This disc is actually primarily an exposition of composer Leo Brouwer's work but is kicked off with a highly unusual set of almost Merchant Ivory-esque cinematicized Beatles songs arranged as a septet suite transposing the oeuvre into semi-medieval, semi-neoclassical milieus for internationally recognized guitarist Carlos Barbosa Lima and the Latin Grammy-winning Havana String Quartet to flesh out in lush recital. A high degree of Romantic Impressionism pervades the entire CD, starting off by imbuing Eleanor Rigby with a Greensleeves-ish flavor it's never before been accorded. By the time She's Leaving Home arises, you'd swear you were at a baroque court waltz with king, queen, and barons. As I say: quite unusual.
Barbosa Lima has a delicate touch rife with filigree but very assured, making the most of his nylon-strung instrument, letting the softened attack of the fingerpicking blend more readily with the accompanying violins, viola, and cello. The hoo-rah and blazon of the original Got to Get You into my Life is expertly sublimated into complex runs as the Quartet larks about above him, exuberant but smooth, sometimes even a trifle dissonant to add just the bit more punch. Then, when John, Paul, George, and Ringo take their bows, we're treated to three solo guitar pieces, starting with Paisaje Cubano con Fiesta, a Towner-esque piece of modern classical beauty—and Ralph, at his villa in Italy, will be in rapture over Lima's minstrations. It's follower, Cantilena de los Bosques is riven with Satie, spare, haunting, and memorable, evanescent as a desert dawn.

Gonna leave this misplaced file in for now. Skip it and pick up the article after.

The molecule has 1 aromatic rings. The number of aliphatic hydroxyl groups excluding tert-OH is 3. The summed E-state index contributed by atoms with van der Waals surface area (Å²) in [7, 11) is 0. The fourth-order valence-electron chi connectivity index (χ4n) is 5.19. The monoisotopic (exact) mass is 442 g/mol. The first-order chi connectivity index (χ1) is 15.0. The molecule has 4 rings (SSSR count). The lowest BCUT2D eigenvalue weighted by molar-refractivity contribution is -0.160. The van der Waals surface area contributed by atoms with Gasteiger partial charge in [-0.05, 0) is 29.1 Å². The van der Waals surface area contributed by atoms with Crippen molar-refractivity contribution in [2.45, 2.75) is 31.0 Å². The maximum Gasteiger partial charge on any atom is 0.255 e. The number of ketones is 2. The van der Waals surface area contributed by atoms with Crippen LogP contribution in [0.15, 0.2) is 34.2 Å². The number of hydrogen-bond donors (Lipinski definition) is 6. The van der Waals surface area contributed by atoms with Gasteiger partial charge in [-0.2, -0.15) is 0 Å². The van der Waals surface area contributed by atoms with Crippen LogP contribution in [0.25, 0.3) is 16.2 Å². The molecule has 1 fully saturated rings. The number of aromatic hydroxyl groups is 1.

The String quartet enters in the pointillistic Lento, ethereal and neoclassical, as though Giya Kanchelli were listening, whispering in Brouwer's ear. Celebration picks up the pace, angular, skipping from stone to stone in a dark lake. It is, believe it or not, a rumba but unlike what the world knows of the form, reaching back into the mode's South African roots. Brouwer's educating the globe at large while limning an exotic, spacey, fragmented melancholy. Marvelous! The piece easily stands with the best modern classicalism has to offer and would not be at all surprising to find in ECM's catalogue.
The exquisite Micropiezas for two guitars follow as tribute to Milhaud, but I hear Mompou as well, not to mention Tarrega. On these, Lima is joined by Larry Casale, and I'm minded of nothing so much as Towner again, this time in his duets with John Abercrombie. But where Ralph and John reached for the stars, Leo and Larry dig their feet firmly into the warm sands of a moody cay on the ocean as wind and dark clouds scud by, exhilarating and foreboding simultaneously. The whole CD wraps up in Lima reunited with the Quartet (Deboarah Yamak, Eugenio Valdes, Jorge Hernandez, and Hoang Linh Chi) for the three-movement Quintet—and if you might have harbored even the sligtest doubt that Leo Brouwer is a potent force in modern classical musics, this will settle that rather unquestionably…though it fits on the borders of jazz as well. Things don't get much more refined than this.
Edited by: David N. Pyles
Copyright 2013, Peterborough Folk Music Society.
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